Sunday, February 19, 2012

What does Lean Success Look Like? Part 5: Chaos vs. the Patriots

The past 4 blog posts have been spent defining what the target condition looks like from a cultural standpoint when LEAN or TPS is a startegic plan and not a department or a program. This is only what my company experienced, so I'd love to hear from other LEAN Zealots what they see also. To summarize:
1. More recession proof-2008 was the best test so far for me.
2. Extremely low team member turnover
3. Sense of and language of ownership
4. Newer cars in the parking lot
5. Market disruption in some way-faster and smarter
6. Trust is demonstrated

Today, I'll touch on Chaos vs. the New England Patriots. One of the things anyone who visits your company should have is, a sense of calm. Before our journey, it was very easy to tell if we were "busy" or "slow". Busy was people running around, being heroic, waiting for raw materials, pushing orders ahead (calling customers and begging for more time), long days for everyone, and lots of the "e word" - expediting, who gets to go to the front of the line. Nerves were frayed, and people didn't always like each other 100%. (so there was time spent in meetings with two people who want to kill each other, he said, she said, etc. Complete and total non-value added activity due to stress caused by chaos caused by overburden caused by the 8 wastes). People did their job though. THAT was a problem. I do my job, and "I'm not doing that, that's not my job". Think about the commercial, "I pick things up and put them down" (See the YOU TUBE Bodybuilder Planet Fitness Commercial here).

In the target condition, team member's mindset is much more like the New England Patriots. Players like receivers Troy Brown and Julian Edelman play defense, the absolute best players run down on the kickoff team, etc. In my company, I cannot guarantee where any particular team member might be working that day. THEY decide that with their Team Leaders based on DEMAND. There are not many days over the course of the year when every value stream is slammed busy. Cross functional, willing team members are fun to be around, and are darn smart. Plus, they bolster improvement activity when they are not working their primary value stream. (it is harder to see waste when the process is yours). Near total elimination of chaos is a direct result of this change in team member mindset. In upcoming blogs, I will tell you how we did it.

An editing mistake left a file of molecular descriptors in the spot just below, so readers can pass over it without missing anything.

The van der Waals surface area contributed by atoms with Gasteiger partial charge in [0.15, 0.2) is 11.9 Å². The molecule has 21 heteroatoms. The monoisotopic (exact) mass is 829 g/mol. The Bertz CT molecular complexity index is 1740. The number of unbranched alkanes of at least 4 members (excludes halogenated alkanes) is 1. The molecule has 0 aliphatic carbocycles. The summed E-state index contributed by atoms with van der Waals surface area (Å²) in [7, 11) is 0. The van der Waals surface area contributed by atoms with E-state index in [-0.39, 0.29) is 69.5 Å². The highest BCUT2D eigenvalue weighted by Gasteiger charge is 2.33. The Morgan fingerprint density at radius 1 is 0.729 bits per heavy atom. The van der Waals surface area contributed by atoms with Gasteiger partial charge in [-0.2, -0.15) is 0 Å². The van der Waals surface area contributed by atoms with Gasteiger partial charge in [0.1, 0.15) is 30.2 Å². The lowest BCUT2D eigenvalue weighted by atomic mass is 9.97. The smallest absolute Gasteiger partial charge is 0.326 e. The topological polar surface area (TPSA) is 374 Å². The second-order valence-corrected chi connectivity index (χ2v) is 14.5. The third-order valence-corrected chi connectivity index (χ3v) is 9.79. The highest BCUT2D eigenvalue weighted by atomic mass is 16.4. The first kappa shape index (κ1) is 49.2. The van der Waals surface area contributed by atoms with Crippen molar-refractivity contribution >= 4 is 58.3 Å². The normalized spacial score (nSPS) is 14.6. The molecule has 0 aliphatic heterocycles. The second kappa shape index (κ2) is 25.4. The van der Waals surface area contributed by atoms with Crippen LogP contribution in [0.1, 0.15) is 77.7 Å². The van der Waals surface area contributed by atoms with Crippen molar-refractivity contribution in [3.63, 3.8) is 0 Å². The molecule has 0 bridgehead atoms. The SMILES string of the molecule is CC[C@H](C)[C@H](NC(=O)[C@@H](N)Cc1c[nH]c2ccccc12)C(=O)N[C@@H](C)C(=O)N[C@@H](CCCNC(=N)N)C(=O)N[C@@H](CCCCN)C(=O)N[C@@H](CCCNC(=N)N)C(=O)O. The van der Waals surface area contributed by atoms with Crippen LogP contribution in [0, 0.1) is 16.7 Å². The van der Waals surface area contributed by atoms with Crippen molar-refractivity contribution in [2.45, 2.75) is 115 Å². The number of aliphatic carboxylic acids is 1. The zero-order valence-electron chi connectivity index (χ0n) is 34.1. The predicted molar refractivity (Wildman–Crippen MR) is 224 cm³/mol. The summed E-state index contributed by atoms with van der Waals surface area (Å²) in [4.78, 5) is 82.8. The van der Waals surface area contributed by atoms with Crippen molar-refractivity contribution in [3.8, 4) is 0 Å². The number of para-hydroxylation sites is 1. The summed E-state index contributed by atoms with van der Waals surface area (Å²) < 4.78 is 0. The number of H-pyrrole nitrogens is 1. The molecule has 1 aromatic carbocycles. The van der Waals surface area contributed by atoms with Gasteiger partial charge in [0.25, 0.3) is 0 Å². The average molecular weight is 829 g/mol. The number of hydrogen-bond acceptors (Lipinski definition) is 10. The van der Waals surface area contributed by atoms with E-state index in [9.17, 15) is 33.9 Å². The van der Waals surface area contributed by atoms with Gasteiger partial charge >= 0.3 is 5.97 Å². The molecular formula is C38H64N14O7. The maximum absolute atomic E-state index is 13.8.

Julian Edelmen is listed as a Wide Receiver on the Patriots
roster. However, as a Patriot he has stepped in on special
teams, and defense as well as the offensive side. This is similar
to what Patriot legend Troy Brown (pictured below) did to help
the team at times.


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